Tuesday, 24 April 2012

The Importance of Idea Exchange

Numerous couches and lamps in Scott Findley's classroom
Last week I was lucky enough to get a rare experience for a high school teacher. I got to board a plane and fly to another district (Coquitlam) and experience an entire day of exposure to creative and interesting ideas that other teachers were trying.  In one jam packed session, Judith, Jeff and I got a tour of the “Talons” program for gifted students and the “Jumpstart” program (a program that completely integrates English, Social Studies and Art) at Gleneagle Secondary, and we also had a chance to speak with English teacher Scott Findley who has created a unique use of space and furniture in his classroom.
In the afternoon we had a small conference session with 2 more teachers. Graham Scott spoke about his approaches in his art classroom, and Alysa Patching explained her experiences with a cross grades (6-8) class that was completely immersed in project based learning. The entire day was amazing. Despite getting up at 4:30 am, the three of us couldn't help but spend the entire evening debriefing from our day and discussing ideas for our own district. 
Here are some of the lessons I took away from the experience:
  • There are passionate educators everywhere, and being around someone who is inspired by the work they are doing (regardless of the subject area/district/age of students etc) is truly empowering
  • The teachers who are designing and running creative and cutting edge programs don't have everything figured out already. They have taken a good idea and run with it and are solving problems along the way. 
  • Students in these classrooms are being successful. While we only got a snapshot, the students we observed were motivated and engaged. Stories from their teachers confirmed they were having success.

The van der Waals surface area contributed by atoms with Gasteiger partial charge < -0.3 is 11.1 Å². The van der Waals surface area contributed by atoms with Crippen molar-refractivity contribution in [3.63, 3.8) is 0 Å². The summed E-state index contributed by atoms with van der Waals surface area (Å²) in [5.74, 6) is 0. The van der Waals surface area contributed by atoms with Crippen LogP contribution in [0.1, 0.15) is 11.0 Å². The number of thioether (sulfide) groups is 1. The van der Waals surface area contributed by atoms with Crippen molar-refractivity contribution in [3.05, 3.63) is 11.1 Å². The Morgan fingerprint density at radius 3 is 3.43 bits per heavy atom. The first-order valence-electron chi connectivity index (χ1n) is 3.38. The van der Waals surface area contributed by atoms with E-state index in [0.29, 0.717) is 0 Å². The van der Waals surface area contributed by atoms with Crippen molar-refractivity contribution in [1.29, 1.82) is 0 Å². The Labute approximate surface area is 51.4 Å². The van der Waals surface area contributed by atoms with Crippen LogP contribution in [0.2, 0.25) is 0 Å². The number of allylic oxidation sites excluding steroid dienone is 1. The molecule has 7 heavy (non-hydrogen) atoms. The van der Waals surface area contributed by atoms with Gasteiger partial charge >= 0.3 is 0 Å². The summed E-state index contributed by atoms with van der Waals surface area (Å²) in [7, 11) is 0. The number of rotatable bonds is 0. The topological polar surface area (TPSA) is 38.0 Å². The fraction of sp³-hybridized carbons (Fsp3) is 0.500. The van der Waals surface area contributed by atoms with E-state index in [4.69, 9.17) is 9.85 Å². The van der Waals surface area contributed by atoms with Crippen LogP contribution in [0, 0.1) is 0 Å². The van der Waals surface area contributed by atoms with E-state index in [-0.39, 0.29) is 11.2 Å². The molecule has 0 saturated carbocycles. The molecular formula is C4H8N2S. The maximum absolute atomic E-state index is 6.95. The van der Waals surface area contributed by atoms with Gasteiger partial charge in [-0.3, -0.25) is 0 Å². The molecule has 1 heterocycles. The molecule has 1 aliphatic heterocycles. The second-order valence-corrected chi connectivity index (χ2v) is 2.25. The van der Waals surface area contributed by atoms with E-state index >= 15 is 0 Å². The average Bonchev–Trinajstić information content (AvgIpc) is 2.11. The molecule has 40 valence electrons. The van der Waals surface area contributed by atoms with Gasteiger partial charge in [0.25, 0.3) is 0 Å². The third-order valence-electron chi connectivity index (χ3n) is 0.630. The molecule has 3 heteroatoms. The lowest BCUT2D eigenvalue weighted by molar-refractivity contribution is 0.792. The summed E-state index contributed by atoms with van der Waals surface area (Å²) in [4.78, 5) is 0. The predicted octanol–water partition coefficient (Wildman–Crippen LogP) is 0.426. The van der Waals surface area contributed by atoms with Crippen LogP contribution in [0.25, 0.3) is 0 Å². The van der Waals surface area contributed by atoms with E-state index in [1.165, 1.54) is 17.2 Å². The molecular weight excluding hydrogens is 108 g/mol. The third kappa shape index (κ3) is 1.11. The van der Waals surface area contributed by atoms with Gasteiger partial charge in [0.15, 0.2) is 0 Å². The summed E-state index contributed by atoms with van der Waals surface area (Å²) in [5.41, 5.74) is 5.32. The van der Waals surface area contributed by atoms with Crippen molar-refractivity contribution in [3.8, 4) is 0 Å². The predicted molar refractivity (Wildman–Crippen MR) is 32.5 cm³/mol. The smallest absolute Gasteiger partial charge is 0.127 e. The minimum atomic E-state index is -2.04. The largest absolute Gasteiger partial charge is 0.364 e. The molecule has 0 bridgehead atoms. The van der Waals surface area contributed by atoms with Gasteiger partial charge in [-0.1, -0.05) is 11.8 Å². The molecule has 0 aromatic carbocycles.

• Collaboration is the way to go. Many of the projects and programs we observed had a number of teachers working together and inspiring each other to push their boundaries, as well as supporting each other with resource development, planning etc.
  • Great ideas can come from unexpected sources. Just because you teach grade 12 doesn't mean you can't use a great idea from a grade 1 teacher. An idea from a math teacher can change the look of  a humanities classroom. 
  • There wasn't a single thing we saw that we wanted to replicate in its entirety. Looking at other programs and watching other teachers wasn't about copying things exactly or replicating things completely. Instead we saw many facets of things that we could apply in our own contexts. We also started thinking in new ways after being exposed to other methods of doing things. 
Possibly the most important lesson I learned was: We need to have more sharing sessions like this one.

While I know that the finances aren't available to fly teachers around the province and let them spend entire days observing other schools, we could certainly make the effort to share more ideas within individual districts, and between districts that are close to one another. 

A sincere thank-you to all the SD 43 teachers who spoke with us and allowed us into their classrooms. As well, thanks again to Elspeth for organizing the day!

1 comment:

  1. Wow - well said, Naryn! What you said about resources rings true - however, with Skype, teacher websites and youtube, we can definitely share more readily with colleagues from different districts globally now. It is just a matter of sifting through the nebulous net to find it.

    Nothing substitutes for actually being there in those classes, but it might be a small start.

    You have an awesome way of synthesizing info and presenting it cogently. I don't know if I should try to blog about my experience after reading the succint and intelligent way you put it! Haha